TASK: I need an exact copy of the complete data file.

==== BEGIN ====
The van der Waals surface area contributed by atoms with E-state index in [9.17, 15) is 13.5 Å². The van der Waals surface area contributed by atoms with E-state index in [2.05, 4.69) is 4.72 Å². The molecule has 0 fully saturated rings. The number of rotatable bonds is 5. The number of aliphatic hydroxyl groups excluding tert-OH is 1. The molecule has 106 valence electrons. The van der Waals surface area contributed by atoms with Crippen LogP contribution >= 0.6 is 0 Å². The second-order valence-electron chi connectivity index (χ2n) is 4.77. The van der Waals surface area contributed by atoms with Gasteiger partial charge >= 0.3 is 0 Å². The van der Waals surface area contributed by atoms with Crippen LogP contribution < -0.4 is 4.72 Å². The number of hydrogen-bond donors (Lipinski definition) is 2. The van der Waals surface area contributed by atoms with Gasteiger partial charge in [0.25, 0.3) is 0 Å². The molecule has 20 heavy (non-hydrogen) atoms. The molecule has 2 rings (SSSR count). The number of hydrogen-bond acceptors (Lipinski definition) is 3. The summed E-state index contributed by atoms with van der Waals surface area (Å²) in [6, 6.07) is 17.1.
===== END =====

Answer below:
The van der Waals surface area contributed by atoms with E-state index in [9.17, 15) is 13.5 Å². The van der Waals surface area contributed by atoms with E-state index in [2.05, 4.69) is 4.72 Å². The molecule has 0 fully saturated rings. The number of rotatable bonds is 5. The number of aliphatic hydroxyl groups excluding tert-OH is 1. The molecule has 106 valence electrons. The van der Waals surface area contributed by atoms with Crippen LogP contribution >= 0.6 is 0 Å². The second-order valence-electron chi connectivity index (χ2n) is 4.77. The van der Waals surface area contributed by atoms with Gasteiger partial charge >= 0.3 is 0 Å². The van der Waals surface area contributed by atoms with Crippen LogP contribution < -0.4 is 4.72 Å². The number of hydrogen-bond donors (Lipinski definition) is 2. The van der Waals surface area contributed by atoms with Gasteiger partial charge in [0.25, 0.3) is 0 Å². The molecule has 20 heavy (non-hydrogen) atoms. The molecule has 2 rings (SSSR count). The number of hydrogen-bond acceptors (Lipinski definition) is 3. The summed E-state index contributed by atoms with van der Waals surface area (Å²) in [6, 6.07) is 17.1.